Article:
In 2015, Canada was the world’s fifth largest exporter of agriculture commodities. Being a leader in world markets gives Canada bragging rights, but that leadership is also important to the long-term health of the industry.
1. Canada Remains Competitive with Trade Status: Being a major trader gives us a competitive boost when disruptions occur in global trade (for instance, when trade disputes arise or when one supplier’s commodities become relatively more expensive for countries to import). This happened last year when U.S. wheat exports declined and Canada was able to pick up the slack.
Canada’s competitive advantages:
A diversity of commodities available for export and the well-developed infrastructure to store and deliver it
- Well-developed trade relations with some of the world’s largest importers (e.g., the U.S., China and Japan)
- Political and economic stability and high-quality commodities and products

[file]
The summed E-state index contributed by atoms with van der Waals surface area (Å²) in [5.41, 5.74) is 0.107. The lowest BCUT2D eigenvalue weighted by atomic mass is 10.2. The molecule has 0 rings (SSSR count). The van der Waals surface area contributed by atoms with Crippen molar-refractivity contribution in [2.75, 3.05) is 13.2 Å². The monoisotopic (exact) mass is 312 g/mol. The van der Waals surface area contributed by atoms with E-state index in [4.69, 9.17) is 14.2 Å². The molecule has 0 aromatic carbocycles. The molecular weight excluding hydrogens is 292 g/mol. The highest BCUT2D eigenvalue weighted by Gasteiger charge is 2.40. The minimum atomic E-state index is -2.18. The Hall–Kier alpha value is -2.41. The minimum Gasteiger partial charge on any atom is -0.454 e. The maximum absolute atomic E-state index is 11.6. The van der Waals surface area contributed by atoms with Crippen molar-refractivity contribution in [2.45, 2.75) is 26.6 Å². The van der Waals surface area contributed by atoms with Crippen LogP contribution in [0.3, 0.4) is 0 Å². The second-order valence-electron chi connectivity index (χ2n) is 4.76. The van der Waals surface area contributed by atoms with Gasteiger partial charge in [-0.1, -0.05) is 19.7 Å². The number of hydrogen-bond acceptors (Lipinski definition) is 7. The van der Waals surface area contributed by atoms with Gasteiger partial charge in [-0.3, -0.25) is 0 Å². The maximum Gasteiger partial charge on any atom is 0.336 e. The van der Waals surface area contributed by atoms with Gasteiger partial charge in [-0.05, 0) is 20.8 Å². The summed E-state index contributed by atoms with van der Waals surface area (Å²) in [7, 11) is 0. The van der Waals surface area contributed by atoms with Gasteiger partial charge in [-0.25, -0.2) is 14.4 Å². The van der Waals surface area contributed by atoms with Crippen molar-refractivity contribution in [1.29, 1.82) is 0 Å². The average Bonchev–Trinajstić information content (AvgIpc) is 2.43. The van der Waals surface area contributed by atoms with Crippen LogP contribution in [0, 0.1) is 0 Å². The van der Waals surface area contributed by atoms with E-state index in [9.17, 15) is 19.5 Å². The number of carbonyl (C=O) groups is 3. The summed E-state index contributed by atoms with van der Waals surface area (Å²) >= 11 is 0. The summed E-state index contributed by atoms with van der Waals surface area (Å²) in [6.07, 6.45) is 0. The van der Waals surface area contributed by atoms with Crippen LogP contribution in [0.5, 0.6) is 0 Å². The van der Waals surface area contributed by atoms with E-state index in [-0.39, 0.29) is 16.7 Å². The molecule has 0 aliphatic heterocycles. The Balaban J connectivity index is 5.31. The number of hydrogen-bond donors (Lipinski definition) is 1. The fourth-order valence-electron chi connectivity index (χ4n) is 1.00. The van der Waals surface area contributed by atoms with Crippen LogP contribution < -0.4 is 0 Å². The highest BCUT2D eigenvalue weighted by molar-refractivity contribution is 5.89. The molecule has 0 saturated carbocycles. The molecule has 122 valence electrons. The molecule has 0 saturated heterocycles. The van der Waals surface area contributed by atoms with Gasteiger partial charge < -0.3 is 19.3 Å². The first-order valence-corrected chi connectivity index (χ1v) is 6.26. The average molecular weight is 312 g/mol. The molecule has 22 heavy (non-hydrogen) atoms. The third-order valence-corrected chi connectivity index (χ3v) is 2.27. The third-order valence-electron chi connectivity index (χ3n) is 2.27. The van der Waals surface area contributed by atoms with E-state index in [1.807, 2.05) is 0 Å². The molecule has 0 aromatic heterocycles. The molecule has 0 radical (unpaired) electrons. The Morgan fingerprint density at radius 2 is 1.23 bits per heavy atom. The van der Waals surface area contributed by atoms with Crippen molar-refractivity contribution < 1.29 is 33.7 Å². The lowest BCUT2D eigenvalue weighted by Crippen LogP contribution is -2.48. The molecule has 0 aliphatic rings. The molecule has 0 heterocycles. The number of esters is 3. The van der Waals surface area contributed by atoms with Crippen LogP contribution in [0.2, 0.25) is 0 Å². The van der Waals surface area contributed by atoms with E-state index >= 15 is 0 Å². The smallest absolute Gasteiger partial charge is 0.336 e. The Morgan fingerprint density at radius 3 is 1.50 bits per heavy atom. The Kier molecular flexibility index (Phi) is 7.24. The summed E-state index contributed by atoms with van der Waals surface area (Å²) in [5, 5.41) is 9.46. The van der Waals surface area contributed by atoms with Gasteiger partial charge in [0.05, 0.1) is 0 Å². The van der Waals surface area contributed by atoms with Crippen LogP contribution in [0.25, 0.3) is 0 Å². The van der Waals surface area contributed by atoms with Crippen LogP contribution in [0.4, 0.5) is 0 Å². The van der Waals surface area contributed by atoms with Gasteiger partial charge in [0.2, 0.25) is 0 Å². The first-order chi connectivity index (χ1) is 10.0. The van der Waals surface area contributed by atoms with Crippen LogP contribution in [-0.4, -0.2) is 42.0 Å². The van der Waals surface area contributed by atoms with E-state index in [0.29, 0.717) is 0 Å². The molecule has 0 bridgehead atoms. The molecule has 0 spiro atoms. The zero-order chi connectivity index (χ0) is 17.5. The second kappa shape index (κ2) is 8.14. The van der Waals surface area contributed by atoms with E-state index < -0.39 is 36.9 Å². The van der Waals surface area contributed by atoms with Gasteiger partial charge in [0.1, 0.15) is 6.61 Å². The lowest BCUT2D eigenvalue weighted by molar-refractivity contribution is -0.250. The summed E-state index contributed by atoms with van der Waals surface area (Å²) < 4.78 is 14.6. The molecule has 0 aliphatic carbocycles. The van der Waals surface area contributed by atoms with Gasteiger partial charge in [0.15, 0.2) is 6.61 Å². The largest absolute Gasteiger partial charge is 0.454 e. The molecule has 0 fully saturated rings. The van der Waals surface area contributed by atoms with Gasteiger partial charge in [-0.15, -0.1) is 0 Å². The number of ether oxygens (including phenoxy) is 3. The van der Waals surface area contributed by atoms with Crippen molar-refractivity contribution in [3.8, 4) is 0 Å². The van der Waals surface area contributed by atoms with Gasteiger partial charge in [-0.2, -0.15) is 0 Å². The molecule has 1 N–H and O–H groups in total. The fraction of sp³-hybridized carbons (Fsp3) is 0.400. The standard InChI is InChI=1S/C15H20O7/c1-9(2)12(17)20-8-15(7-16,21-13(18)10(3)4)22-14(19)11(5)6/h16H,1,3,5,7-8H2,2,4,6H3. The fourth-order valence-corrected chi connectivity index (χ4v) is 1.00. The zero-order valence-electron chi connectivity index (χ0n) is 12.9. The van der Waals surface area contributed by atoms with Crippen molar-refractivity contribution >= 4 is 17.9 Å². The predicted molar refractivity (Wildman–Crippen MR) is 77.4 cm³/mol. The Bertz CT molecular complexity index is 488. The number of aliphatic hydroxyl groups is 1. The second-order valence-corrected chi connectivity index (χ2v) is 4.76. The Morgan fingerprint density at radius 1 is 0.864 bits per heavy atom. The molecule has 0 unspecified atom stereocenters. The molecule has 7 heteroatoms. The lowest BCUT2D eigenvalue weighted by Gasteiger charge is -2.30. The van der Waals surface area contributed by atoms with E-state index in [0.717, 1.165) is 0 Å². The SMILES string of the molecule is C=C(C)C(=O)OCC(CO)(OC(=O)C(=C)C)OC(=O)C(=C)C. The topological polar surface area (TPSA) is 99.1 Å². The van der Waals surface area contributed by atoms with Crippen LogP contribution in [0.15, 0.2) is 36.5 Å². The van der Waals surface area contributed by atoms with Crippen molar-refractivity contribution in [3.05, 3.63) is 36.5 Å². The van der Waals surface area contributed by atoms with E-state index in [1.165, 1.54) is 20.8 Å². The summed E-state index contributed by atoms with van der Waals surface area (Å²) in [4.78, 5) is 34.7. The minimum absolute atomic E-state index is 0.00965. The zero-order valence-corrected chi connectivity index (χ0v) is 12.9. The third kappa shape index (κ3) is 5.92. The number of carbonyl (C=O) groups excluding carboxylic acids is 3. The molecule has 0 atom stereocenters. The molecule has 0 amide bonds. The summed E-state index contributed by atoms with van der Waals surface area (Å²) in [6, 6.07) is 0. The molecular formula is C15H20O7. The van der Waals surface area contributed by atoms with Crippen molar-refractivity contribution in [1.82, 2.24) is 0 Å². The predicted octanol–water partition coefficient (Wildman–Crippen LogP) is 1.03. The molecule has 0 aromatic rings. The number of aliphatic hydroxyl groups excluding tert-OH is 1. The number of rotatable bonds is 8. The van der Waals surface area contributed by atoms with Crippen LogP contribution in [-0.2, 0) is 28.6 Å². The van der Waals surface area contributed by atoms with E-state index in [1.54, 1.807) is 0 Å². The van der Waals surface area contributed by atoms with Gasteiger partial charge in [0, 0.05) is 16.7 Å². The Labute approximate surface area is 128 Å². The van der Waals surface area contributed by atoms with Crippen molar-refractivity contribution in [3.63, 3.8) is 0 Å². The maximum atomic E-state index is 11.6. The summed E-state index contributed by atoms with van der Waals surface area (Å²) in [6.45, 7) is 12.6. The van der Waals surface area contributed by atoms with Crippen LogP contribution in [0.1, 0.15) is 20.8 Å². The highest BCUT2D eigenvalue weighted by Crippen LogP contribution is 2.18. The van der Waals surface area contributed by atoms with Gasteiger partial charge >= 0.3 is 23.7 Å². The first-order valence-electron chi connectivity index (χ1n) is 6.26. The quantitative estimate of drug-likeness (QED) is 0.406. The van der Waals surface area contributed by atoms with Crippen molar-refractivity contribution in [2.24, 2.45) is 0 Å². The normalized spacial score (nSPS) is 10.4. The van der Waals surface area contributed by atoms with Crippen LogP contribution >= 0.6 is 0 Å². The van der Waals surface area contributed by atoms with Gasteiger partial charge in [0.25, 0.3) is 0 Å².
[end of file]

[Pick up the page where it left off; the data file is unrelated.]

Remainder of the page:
2. Canadian reliance on the United States: All of those things matter, but our ranking as the world’s fifth-largest exporter is in large part due to our proximity to the U.S., the world’s largest single-country market, and the integration of the two economies.
Diversifying Canada’s exports will mitigate the risk of disruptions in global markets, and take advantage of possible trade opportunities in non-traditional markets. China is a good example of a growing market, and individual European countries may provide another growing opportunity as the new political landscape unfolds.
3. Growing demand for food important for Canada: World economic growth has slowed, as has export growth of many commodities. However, while the shape and sources of new demand may shift in the new economic climate, export leadership will become increasingly concentrated. The OECD projects that the Top 5 exporters of each agriculture commodity will account for at least 70 per cent of total exports in 2025. Canada should be one of those Top 5 for a number of commodities.
For more on Canadian agriculture trade, check out FCC Ag Economics’ annual report on trade at fcc.ca/AgEconomist.